Unable to secure additional capital, UAL Corporation filed for chapter 11 protection against bankruptcy in December. The ESOP was terminated, although by then its shares had become virtually worthless. Blame for the bankruptcy has fallen on the events of September 11, which triggered financial crisis in all the major North American airlines. However, the rise of low-cost carriers, labor disputes, and problems within the management structure of the company also contributed significantly.
United continued operations during its bankruptcy, but was forced to cut its costs drastically and under delicate terms. Tens of thousands of workers were furloughed, and all city ticket offices in the US closed. It cancelled several existing and planned routes, and eliminated its entire Latin American gateway and flight crew base at Miami International Airport after March 1, 2004.
At the same time, the airline continued to invest in new projects. On November 12, 2003, it launched a new low-cost carrier, Ted, to compete with other low-cost airlines. In 2004 it launched its luxury "p.s." (for "premium service") service on re-configured 757s from JFK Airport in New York City to Los Angeles and San Francisco. The service was targeted to business customers and high-end leisure customers in the coast-to-coast market.
On December 9, 2004, the airline made history when UA869 (747-400) landed at Ho Chi Minh City, Vietnam. The scheduled flight from San Francisco via Hong Kong was the first by a U.S. airline since the end of the Vietnam War, when Pan Am halted service shortly before the fall of Saigon.
Financial pressure on the airline was heavy. The SARS epidemic in 2003 depressed traffic on United's extensive Pacific network. The soaring cost of jet fuel ate away remaining profits. United made, withdrew, and followed several fare hikes on overseas routes, citing rising fuel costs, in 2004 and 2005. Indeed, two days after its triumphant first flight to Vietnam, United announced that it would cut U.S. flight capacity by 14% after the holidays and add more international flights, which were more profitable.
United took advantage of its Chapter 11 status to negotiate hard-to-cut costs with employees, suppliers, and contractors, including cancellation of feeder contracts with United Express Atlantic Coast Airlines (which became Independence Air) and Air Wisconsin (which became a US Airways Express carrier).
Most controversial of all, however, was the 2005 cancellation of its pension plan, the largest such default in U.S. corporate history. It renegotiated its contracts with the pilots' and mechanics' unions for lower pay; however, the Association of Flight Attendants resisted until the bankruptcy court ruled in United's favor. Criticism was also leveled at the CEO, Glenn Tilton, for demanding pay cuts from employees while receiving the highest salary of any major U.S. airline CEO . Although Tilton's salary was the highest in the industry, his pay mix did not include the level of stock options and bonuses granted to his counterparts.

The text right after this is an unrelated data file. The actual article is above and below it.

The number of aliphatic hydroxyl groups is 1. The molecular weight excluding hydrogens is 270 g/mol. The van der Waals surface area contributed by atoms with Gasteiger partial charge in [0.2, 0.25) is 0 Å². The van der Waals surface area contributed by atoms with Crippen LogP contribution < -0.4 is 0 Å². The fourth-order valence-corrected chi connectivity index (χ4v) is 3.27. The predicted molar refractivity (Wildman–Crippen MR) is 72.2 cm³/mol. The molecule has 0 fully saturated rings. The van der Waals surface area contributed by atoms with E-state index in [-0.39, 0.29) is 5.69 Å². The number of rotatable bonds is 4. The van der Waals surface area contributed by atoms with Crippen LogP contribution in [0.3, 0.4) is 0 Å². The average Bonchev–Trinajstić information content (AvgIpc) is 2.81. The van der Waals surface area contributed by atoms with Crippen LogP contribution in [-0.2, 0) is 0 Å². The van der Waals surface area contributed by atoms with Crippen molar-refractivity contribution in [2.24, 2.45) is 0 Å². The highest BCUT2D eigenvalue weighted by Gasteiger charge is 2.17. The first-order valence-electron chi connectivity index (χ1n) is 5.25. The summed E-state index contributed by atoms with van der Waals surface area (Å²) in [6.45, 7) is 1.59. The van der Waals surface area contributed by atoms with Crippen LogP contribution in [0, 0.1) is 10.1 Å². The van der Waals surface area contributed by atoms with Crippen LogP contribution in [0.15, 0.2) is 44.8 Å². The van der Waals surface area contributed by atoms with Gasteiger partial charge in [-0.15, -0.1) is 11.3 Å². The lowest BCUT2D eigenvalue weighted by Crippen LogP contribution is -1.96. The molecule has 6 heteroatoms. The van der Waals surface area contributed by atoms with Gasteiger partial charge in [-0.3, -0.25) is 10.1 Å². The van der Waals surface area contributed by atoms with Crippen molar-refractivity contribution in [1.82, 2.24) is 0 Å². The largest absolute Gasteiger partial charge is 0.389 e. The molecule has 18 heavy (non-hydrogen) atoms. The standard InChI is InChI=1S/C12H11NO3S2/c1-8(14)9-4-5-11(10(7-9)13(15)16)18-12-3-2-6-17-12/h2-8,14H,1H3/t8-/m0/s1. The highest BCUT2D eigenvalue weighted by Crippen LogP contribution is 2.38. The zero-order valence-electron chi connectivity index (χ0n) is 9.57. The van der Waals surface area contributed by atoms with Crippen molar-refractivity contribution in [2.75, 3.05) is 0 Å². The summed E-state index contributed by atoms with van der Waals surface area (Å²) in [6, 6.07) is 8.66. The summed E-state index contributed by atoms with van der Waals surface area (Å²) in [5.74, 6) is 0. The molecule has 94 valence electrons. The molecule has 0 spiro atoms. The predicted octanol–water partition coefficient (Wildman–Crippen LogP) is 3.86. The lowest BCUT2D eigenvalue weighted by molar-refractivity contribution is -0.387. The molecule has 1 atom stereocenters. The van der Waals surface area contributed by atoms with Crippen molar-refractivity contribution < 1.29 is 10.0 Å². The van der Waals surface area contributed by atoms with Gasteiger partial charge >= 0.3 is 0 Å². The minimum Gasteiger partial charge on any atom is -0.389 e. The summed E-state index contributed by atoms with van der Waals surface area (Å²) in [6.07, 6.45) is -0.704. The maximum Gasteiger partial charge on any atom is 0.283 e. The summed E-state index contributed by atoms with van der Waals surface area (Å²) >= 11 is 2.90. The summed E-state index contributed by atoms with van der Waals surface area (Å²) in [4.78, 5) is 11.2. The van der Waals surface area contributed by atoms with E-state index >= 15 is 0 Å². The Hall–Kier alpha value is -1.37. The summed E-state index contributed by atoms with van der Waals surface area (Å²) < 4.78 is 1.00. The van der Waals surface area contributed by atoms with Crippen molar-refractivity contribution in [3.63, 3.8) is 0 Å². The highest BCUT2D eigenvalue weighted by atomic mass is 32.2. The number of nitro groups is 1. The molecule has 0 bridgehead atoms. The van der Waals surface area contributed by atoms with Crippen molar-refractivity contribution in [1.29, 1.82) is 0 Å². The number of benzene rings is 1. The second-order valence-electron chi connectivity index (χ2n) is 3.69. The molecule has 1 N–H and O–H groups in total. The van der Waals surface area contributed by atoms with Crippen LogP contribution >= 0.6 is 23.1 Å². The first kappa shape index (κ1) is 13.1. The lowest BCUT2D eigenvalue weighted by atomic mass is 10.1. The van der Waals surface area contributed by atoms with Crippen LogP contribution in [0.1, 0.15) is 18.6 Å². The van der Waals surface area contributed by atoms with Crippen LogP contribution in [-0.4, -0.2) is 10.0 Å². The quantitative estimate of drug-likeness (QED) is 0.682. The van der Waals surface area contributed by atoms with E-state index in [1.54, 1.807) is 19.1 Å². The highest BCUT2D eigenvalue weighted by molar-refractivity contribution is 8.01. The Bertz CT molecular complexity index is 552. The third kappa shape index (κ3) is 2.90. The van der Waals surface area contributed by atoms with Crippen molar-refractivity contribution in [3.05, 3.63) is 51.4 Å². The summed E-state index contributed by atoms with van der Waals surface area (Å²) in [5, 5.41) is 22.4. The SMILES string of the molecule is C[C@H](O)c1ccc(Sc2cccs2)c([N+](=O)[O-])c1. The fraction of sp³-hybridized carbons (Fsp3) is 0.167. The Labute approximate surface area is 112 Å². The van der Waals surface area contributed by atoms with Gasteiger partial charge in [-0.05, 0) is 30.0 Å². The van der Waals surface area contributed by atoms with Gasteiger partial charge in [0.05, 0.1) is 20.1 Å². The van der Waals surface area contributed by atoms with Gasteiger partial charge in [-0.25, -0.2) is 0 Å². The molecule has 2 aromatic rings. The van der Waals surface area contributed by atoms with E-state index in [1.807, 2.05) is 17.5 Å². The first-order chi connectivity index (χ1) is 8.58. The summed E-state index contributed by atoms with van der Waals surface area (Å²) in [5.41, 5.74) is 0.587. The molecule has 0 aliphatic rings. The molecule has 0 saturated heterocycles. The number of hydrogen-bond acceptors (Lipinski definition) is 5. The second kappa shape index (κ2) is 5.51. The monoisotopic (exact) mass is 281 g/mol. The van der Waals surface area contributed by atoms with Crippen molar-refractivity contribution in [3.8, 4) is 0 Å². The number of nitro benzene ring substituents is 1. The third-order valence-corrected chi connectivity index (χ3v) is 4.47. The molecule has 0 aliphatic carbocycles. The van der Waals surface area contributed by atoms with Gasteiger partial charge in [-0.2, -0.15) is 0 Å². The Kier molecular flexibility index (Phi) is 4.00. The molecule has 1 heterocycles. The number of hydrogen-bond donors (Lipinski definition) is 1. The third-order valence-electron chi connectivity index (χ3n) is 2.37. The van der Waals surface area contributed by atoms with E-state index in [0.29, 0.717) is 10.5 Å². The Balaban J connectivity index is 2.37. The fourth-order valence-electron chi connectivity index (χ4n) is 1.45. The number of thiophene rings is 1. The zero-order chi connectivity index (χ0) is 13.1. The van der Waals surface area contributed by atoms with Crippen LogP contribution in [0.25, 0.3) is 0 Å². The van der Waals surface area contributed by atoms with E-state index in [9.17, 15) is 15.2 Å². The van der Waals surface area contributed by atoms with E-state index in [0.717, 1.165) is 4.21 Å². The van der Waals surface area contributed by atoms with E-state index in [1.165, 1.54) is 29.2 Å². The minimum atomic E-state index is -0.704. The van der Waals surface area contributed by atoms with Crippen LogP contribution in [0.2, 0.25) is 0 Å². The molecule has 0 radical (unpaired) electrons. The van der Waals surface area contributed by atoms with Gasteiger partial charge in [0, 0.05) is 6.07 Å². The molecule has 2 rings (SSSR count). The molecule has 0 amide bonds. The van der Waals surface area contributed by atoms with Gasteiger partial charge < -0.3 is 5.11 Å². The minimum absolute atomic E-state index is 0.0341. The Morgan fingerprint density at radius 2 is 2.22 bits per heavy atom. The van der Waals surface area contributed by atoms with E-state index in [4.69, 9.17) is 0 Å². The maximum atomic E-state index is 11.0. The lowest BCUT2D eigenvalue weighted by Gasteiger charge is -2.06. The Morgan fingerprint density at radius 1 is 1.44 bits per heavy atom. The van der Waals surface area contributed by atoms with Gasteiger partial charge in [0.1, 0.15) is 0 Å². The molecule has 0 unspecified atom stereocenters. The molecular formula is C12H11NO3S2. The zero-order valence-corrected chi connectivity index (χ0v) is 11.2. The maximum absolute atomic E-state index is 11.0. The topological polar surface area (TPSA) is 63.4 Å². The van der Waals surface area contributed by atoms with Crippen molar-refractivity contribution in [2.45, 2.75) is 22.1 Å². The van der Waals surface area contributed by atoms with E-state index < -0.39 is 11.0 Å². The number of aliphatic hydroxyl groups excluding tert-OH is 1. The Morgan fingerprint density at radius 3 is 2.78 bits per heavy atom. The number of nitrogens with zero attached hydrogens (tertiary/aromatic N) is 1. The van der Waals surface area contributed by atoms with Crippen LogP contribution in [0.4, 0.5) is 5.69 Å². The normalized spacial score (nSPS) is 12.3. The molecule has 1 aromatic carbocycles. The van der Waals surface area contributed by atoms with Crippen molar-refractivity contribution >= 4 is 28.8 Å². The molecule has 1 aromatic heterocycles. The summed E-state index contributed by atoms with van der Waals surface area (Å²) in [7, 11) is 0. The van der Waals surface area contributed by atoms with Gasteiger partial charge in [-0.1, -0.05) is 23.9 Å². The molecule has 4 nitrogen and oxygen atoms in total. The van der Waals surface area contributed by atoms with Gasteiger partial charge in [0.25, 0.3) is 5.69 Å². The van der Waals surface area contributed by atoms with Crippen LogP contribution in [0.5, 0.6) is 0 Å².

Originally slated to exit bankruptcy protection after 2˝ years in the third quarter of 2005, United requested yet another extension in light of record-high fuel prices. On August 26, 2005, the bankruptcy court extended the airline's exclusive right to file a reorganization plan to November 1, although it also stated firmly this extension would be the last. United announced at the same time it had raised $3 billion in exit financing and filed its Plan of Reorganization, as announced, on September 7, 2005.
The bankruptcy court approved the restructuring plan on January 20, 2006, clearing the way for United to exit bankruptcy on February 1, 2006, and finally return to normal operations. Its emergence as a smaller, much more efficient carrier has in turn put additional pressure on its competitors to reduce costs and capacity.
On July 16th, 2006, United Airlines announced after months of speculation that it would be moving its headquarters from suburban Elk Grove Village to the Chicago Loop. The Top 350 Executives will be moving to 77 Wacker Drive. The Elk Grove Village campus will be known as the Operations Center.
Specimen Certificates are actual certificates that have never been issued. They were usually kept by the printers in their permanent archives as their only example of a particular certificate. Sometimes you will see a hand stamp on the certificate that says "Do not remove from file".
Specimens were also used to show prospective clients different types of certificate designs that were available. Specimen certificates are usually much scarcer than issued certificates. In fact, many times they are the only way to get a certificate for a particular company because the issued certificates were redeemed and destroyed. In a few instances, Specimen certificates we made for a company but were never used because a different design was chosen by the company.
These certificates are normally stamped "Specimen" or they have small holes spelling the word specimen. Most of the time they don't have a serial number, or they have a serial number of 00000. This is an exciting sector of the hobby that grown in popularity over the past several years.